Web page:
I was recently reminded that One. White. Woman. has a lot of power in this country. This reminder came after our team completed a No-Nonsense Nurturer® Workshop in the South and One. White. Woman. set the district into a tizzy. She claimed our training conflicted with their state’s CRT laws, when in fact it does not. It was one white woman’s voice that was heard when hundreds of other teachers in the same district ranked the professional learning experience as the “best professional learning of their careers.” These hundreds of voices were silenced as One. White. Woman. took center stage with her complaint.
As a white woman, who has positioned herself in the fight for the rights of all students to receive an anti-racist education, I have grown to understand the impact of white women in the education space. For reference, white women make up just over 80% of the teaching force in public education. We hold many of the site administrator jobs, and our faces are being seen more widely on school boards and in the seats of the superintendent. There is an argument to be made that white women hold much of the power in public education.
However, our public education system serves primarily students in the global majority – students of non-European descent – in fact, 54% of students identify as non-white. This leaves us with a vital question to address: How do white women teach and lead these diverse groups of learners?
Understand our power. Recognize our privilege.
As white women, we must understand and recognize the power and privilege we inherently possess.
We can leverage that privilege for the greater good by:
- Being cognizant of how long we talk in meetings or classrooms & making space for others to speak
- Inviting folks of color to share their thoughts, experiences, and ideas
- Listening intently to what is being shared by people of color
- Using the information shared by colleagues or students of color to better inform our way of thinking and decision making
Appreciate colleagues for “checking” us.
If colleagues challenge our language because it is offensive or feels “off,” sometimes white women get defensive and insistent about intent. Instead of defending our language, we can express appreciation for the feedback. Then we can reflect on our language and how to adjust the way we are sharing our thoughts with consideration to how our “whiteness” shows through this language.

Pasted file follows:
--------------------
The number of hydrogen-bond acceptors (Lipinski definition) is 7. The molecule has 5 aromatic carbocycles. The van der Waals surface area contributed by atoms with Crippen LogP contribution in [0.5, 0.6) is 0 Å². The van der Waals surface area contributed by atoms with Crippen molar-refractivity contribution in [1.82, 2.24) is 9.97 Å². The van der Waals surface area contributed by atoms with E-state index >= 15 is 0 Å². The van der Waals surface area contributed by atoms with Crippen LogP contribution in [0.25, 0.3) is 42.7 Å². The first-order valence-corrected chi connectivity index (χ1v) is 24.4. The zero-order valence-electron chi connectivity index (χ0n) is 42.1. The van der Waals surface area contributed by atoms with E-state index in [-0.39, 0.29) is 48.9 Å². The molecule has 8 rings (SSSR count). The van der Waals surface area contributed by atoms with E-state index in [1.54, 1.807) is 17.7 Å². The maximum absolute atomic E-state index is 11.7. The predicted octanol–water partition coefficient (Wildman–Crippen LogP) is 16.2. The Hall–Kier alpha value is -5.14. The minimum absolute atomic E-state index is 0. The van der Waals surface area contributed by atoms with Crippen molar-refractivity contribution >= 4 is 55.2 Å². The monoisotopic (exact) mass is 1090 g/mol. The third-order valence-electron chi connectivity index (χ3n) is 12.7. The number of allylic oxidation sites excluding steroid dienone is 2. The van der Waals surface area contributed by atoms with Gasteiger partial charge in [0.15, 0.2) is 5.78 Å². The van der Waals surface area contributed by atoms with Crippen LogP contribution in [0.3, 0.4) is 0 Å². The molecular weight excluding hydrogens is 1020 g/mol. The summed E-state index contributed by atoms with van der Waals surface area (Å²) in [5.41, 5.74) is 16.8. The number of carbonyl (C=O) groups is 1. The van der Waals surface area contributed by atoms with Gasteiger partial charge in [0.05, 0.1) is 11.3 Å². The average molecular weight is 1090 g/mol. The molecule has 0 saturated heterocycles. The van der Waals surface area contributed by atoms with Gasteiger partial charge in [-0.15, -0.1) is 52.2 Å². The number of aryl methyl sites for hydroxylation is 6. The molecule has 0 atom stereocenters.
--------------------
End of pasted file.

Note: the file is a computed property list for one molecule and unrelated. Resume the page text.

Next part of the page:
It is not up to our Black and Brown colleagues to educate us (although they teach us constantly!). We must read…read anything we can get our hands on to better understand the Black, Latinx, and immigrant experiences in the American education system.
Understand what CRT is… and what it is not.
Critical Race Theory (CRT) is an academic concept that recognizes race is a social construct. Because of this, race is not just about individual bias or judgment, but it is embedded in our systems – legal, government, education, etc. CRT is interrogated in post-doctoral discussions and literature; it is not a practice in our K-12th grade classrooms.
Constantly challenge ourselves and our anti-racist stances.
Because we are white women, we must own the fact that we hold racist ideas and have to constantly fight the white supremacist ideology that penetrates the systems we work and live in. How can we do this? Ground ourselves in definition AND in action.
At CT3 we define being an anti-racist with the act of taking risks to:
- Constantly question and evaluate oppression based on race
- Deconstruct the personal and structural behaviors, systems, and policies that support oppression
- Build equitable replacements for those systems that create a racially just world
Recently my CT3 colleague Leah – One. White. Woman. – was assigned to lead a No-Nonsense Nurturer® Workshop in a progressive city at a school that is made up of 95% global majority students and a teaching staff that is almost completely white. The school leader of the community respectfully informed Leah that the liberal staff would be critical of a white woman leading an anti-racism training and that his community would better learn from one of her Black colleagues. Leah could have done the easy thing and requested one of her colleagues do the training, but instead, she prepared to address her whiteness, privilege, and ongoing journey to deconstruct how she is complicit with systemic racism upfront. She decided to model showing up for racial justice over staying silent and afraid. Leah was committed to delivering this training because as an anti-racist, she understood that leaning into the discomfort in the fight against racism is important AND she understands that as One. White. Woman. it is her responsibility to fight racism among other white people. (I am happy to note Leah received 95+% approval ratings for the workshop.)
Who will you be?
Will you be the One. White. Woman who takes the easy way out and whines or cries at the moment her privilege is tested?
Will you be the One. White. Woman. that recognizes the power and heft of her voice, empowers others, challenges systems, and embraces and shifts your own racist views, not only to become a better educator but to become a better human being?
by Kristyn Klei Borrero, Founder